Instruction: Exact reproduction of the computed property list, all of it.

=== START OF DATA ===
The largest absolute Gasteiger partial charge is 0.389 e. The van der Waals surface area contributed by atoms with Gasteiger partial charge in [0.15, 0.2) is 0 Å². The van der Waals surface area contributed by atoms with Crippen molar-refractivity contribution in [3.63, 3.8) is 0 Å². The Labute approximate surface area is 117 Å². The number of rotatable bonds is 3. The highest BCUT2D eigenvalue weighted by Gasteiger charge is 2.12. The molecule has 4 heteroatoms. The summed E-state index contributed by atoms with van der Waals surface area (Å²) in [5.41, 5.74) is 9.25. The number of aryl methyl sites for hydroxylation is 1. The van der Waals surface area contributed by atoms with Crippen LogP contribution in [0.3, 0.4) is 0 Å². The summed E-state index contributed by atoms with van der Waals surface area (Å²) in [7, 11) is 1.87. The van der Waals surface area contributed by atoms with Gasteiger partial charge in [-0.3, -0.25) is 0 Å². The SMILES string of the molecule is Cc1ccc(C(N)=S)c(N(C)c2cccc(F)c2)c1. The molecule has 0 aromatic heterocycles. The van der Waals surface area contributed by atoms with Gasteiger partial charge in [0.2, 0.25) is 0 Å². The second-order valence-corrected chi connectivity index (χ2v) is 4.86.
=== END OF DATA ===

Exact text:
The largest absolute Gasteiger partial charge is 0.389 e. The van der Waals surface area contributed by atoms with Gasteiger partial charge in [0.15, 0.2) is 0 Å². The van der Waals surface area contributed by atoms with Crippen molar-refractivity contribution in [3.63, 3.8) is 0 Å². The Labute approximate surface area is 117 Å². The number of rotatable bonds is 3. The highest BCUT2D eigenvalue weighted by Gasteiger charge is 2.12. The molecule has 4 heteroatoms. The summed E-state index contributed by atoms with van der Waals surface area (Å²) in [5.41, 5.74) is 9.25. The number of aryl methyl sites for hydroxylation is 1. The van der Waals surface area contributed by atoms with Crippen LogP contribution in [0.3, 0.4) is 0 Å². The summed E-state index contributed by atoms with van der Waals surface area (Å²) in [7, 11) is 1.87. The van der Waals surface area contributed by atoms with Gasteiger partial charge in [-0.3, -0.25) is 0 Å². The SMILES string of the molecule is Cc1ccc(C(N)=S)c(N(C)c2cccc(F)c2)c1. The molecule has 0 aromatic heterocycles. The van der Waals surface area contributed by atoms with Gasteiger partial charge in [0.2, 0.25) is 0 Å². The second-order valence-corrected chi connectivity index (χ2v) is 4.86.